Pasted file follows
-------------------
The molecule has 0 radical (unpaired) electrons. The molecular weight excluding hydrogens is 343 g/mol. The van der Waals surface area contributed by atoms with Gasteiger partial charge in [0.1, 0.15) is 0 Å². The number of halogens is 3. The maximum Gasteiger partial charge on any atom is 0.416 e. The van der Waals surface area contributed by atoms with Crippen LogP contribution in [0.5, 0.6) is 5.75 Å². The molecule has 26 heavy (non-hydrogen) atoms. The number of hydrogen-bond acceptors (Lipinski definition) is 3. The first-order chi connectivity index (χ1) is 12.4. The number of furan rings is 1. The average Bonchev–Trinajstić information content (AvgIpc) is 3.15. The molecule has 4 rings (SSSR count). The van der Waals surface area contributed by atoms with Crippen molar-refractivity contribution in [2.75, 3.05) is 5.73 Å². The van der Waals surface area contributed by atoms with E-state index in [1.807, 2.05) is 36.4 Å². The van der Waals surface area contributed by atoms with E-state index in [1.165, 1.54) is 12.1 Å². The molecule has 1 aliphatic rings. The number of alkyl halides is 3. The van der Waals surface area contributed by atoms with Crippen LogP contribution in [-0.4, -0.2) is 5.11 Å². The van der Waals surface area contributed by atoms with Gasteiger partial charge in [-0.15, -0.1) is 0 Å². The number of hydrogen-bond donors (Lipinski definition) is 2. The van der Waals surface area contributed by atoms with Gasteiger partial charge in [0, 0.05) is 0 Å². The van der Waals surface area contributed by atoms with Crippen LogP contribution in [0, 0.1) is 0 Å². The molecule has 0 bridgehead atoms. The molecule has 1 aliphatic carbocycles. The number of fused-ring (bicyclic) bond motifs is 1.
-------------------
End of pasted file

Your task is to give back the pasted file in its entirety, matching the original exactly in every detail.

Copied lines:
The molecule has 0 radical (unpaired) electrons. The molecular weight excluding hydrogens is 343 g/mol. The van der Waals surface area contributed by atoms with Gasteiger partial charge in [0.1, 0.15) is 0 Å². The number of halogens is 3. The maximum Gasteiger partial charge on any atom is 0.416 e. The van der Waals surface area contributed by atoms with Crippen LogP contribution in [0.5, 0.6) is 5.75 Å². The molecule has 26 heavy (non-hydrogen) atoms. The number of hydrogen-bond acceptors (Lipinski definition) is 3. The first-order chi connectivity index (χ1) is 12.4. The number of furan rings is 1. The average Bonchev–Trinajstić information content (AvgIpc) is 3.15. The molecule has 4 rings (SSSR count). The van der Waals surface area contributed by atoms with Crippen molar-refractivity contribution in [2.75, 3.05) is 5.73 Å². The van der Waals surface area contributed by atoms with E-state index in [1.807, 2.05) is 36.4 Å². The van der Waals surface area contributed by atoms with E-state index in [1.165, 1.54) is 12.1 Å². The molecule has 1 aliphatic rings. The number of alkyl halides is 3. The van der Waals surface area contributed by atoms with Crippen LogP contribution in [-0.4, -0.2) is 5.11 Å². The van der Waals surface area contributed by atoms with Gasteiger partial charge in [-0.15, -0.1) is 0 Å². The number of hydrogen-bond donors (Lipinski definition) is 2. The van der Waals surface area contributed by atoms with Gasteiger partial charge in [0, 0.05) is 0 Å². The van der Waals surface area contributed by atoms with Crippen LogP contribution in [0, 0.1) is 0 Å². The molecule has 0 bridgehead atoms. The molecule has 1 aliphatic carbocycles. The number of fused-ring (bicyclic) bond motifs is 1.